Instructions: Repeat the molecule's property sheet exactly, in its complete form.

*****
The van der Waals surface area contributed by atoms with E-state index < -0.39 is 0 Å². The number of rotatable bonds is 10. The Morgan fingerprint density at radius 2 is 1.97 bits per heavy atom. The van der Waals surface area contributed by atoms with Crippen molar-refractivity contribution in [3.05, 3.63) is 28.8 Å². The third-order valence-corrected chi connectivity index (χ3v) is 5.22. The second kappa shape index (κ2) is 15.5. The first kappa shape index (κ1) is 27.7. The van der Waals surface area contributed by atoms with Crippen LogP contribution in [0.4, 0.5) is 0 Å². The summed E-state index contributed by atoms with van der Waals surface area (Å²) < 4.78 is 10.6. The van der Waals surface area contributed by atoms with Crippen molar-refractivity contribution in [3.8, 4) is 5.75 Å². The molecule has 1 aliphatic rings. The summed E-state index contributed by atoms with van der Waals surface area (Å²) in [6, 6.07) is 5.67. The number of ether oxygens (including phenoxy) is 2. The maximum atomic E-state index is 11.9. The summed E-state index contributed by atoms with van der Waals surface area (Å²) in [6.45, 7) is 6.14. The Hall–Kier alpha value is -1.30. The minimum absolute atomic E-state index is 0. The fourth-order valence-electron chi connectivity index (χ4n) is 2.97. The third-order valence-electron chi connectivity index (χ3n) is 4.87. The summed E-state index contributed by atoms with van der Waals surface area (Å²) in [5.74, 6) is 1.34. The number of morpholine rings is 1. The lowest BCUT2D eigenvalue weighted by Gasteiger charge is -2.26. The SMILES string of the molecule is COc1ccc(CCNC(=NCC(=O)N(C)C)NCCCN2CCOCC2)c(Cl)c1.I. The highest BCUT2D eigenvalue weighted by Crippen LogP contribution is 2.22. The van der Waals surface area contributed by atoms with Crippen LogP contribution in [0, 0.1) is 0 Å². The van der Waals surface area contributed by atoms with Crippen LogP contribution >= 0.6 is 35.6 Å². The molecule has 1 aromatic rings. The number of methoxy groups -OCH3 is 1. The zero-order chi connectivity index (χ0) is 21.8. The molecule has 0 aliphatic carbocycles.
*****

The van der Waals surface area contributed by atoms with E-state index < -0.39 is 0 Å². The number of rotatable bonds is 10. The Morgan fingerprint density at radius 2 is 1.97 bits per heavy atom. The van der Waals surface area contributed by atoms with Crippen molar-refractivity contribution in [3.05, 3.63) is 28.8 Å². The third-order valence-corrected chi connectivity index (χ3v) is 5.22. The second kappa shape index (κ2) is 15.5. The first kappa shape index (κ1) is 27.7. The van der Waals surface area contributed by atoms with Crippen LogP contribution in [0.4, 0.5) is 0 Å². The summed E-state index contributed by atoms with van der Waals surface area (Å²) < 4.78 is 10.6. The van der Waals surface area contributed by atoms with Crippen molar-refractivity contribution in [3.8, 4) is 5.75 Å². The molecule has 1 aliphatic rings. The summed E-state index contributed by atoms with van der Waals surface area (Å²) in [6, 6.07) is 5.67. The number of ether oxygens (including phenoxy) is 2. The maximum atomic E-state index is 11.9. The summed E-state index contributed by atoms with van der Waals surface area (Å²) in [6.45, 7) is 6.14. The Hall–Kier alpha value is -1.30. The minimum absolute atomic E-state index is 0. The fourth-order valence-electron chi connectivity index (χ4n) is 2.97. The third-order valence-electron chi connectivity index (χ3n) is 4.87. The summed E-state index contributed by atoms with van der Waals surface area (Å²) in [5.74, 6) is 1.34. The number of morpholine rings is 1. The lowest BCUT2D eigenvalue weighted by Gasteiger charge is -2.26. The SMILES string of the molecule is COc1ccc(CCNC(=NCC(=O)N(C)C)NCCCN2CCOCC2)c(Cl)c1.I. The highest BCUT2D eigenvalue weighted by Crippen LogP contribution is 2.22. The van der Waals surface area contributed by atoms with Crippen LogP contribution in [0, 0.1) is 0 Å². The van der Waals surface area contributed by atoms with Crippen LogP contribution >= 0.6 is 35.6 Å². The molecule has 1 aromatic rings. The number of methoxy groups -OCH3 is 1. The zero-order chi connectivity index (χ0) is 21.8. The molecule has 0 aliphatic carbocycles.